How To Be A Good New Rider

Hey there, been a while. Hope y’all are having a good summer. I sure am. Seemingly every week has featured a mini-vacation and I’ve been lucky enough to be able to bring a bike along most of the time.

When I first started riding, to get in on a group ride you actually had to know people. And those people had to invite you to join them. Now in the 21st century finding a group ride is as easy as typing “group rides in _______” into the Google and you’re all set. How to be a good new rider on a group ride.

I’ve had the opportunity to be the new guy on a lot of group rides this summer and being fully aware of how dickish roadies can be, I’ve found the best plan of attack is to not give any reason to justify being messed with.

That being said here are some tips to smoothly integrate yourself into an unfamiliar group.

1. Be on time and ready to ride. If you roll up in your rental car as riders are clipping in don’t you dare roll down the window and ask them to wait while you fish out your bike from the trunk. Good luck catching up. Shouldn’t be a problem though since you learned all you could about the ride and the route, right?

2. Be extra diligent about riding smooth and pointing out obstacles. The last thing an established group wants to add to their group is a squirrel. You can earn trust right away by holding your line and being quick to point out any potholes.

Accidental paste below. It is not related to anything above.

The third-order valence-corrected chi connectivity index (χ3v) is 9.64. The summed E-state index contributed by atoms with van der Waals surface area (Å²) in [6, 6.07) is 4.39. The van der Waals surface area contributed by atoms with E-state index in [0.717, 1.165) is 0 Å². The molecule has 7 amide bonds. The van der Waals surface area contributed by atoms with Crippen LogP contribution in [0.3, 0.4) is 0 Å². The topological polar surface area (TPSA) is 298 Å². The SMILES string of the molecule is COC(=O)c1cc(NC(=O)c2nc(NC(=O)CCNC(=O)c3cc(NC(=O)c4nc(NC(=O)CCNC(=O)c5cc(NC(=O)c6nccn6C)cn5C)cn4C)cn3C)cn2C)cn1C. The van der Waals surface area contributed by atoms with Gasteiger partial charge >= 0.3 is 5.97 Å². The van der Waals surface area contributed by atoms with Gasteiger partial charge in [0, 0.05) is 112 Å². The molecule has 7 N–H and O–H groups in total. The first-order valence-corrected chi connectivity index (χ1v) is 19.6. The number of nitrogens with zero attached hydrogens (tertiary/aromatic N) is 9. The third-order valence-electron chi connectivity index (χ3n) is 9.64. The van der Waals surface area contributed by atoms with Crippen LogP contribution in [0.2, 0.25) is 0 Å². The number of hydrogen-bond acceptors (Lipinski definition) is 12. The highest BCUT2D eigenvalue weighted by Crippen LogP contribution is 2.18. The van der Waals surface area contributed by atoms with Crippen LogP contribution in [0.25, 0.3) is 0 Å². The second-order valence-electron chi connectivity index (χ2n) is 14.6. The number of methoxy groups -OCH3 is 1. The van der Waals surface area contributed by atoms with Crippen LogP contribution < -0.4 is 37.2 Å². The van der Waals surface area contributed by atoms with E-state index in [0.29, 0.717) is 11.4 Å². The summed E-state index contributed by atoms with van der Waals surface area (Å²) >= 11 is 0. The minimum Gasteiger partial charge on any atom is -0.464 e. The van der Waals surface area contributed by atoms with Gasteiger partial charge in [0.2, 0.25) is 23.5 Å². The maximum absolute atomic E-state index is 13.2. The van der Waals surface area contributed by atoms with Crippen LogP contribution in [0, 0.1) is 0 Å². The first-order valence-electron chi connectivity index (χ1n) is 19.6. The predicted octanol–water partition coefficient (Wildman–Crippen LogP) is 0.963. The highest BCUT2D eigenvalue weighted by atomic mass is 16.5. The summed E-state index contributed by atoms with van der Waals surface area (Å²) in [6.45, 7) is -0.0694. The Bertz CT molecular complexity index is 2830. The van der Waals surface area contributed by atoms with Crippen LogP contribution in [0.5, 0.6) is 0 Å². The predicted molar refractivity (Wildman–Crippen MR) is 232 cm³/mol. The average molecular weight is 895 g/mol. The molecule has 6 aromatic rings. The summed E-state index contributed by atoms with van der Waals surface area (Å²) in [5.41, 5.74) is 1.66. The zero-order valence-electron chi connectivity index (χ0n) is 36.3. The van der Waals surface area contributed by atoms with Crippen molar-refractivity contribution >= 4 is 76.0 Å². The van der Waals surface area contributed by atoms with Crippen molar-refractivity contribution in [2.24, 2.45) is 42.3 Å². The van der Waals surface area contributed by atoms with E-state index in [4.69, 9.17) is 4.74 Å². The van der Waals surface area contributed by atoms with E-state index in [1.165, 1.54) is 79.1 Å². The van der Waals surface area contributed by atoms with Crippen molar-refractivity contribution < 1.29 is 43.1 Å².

3. Be aware of the mood of the ride. If everyone is chatting, feel free to start making small talk. If everyone’s quite because the hammer is about to drop don’t start droning on just to break the silence.

4. Be self sufficient. Have everything you need in case of a flat, mechanical, or a bonk. In fact, it doesn’t hurt to bring along an extra tube or gel so that you can be the first to offer in case anyone needs something.

5. Don’t complain. Or point out what others are doing wrong. Seriously, you wouldn’t go into someone’s house and start rearranging their furniture, would you? Then don’t start telling total strangers how their fit is all wrong or how their choice of bike was a mistake. If you’re the guest on a group ride act like a guest and be gracious. If the pace is too slow, suck it up. You were the one who wanted to ride with others.

6. Unless a pissing contest is formally declared, the ride is not a pissing contest. You’re just going on a bike ride so don’t feel like you’ve just entered prison and need to take someone out to earn respect. Let the local studs be the local studs and let them fight out bragging rights among themselves. You know what you can do to really impress your fellow riders? Take a long pull when the conditions really suck. I took a three mile pull into a headwind that bridged the peloton up to a small breakaway a few weeks ago. Know what happened when the ride ended at the coffee shop?

Someone insisted on buying coffee and a muffin and said I was welcome to join them anytime.

You get that to happen and you’ve aced the new guy test.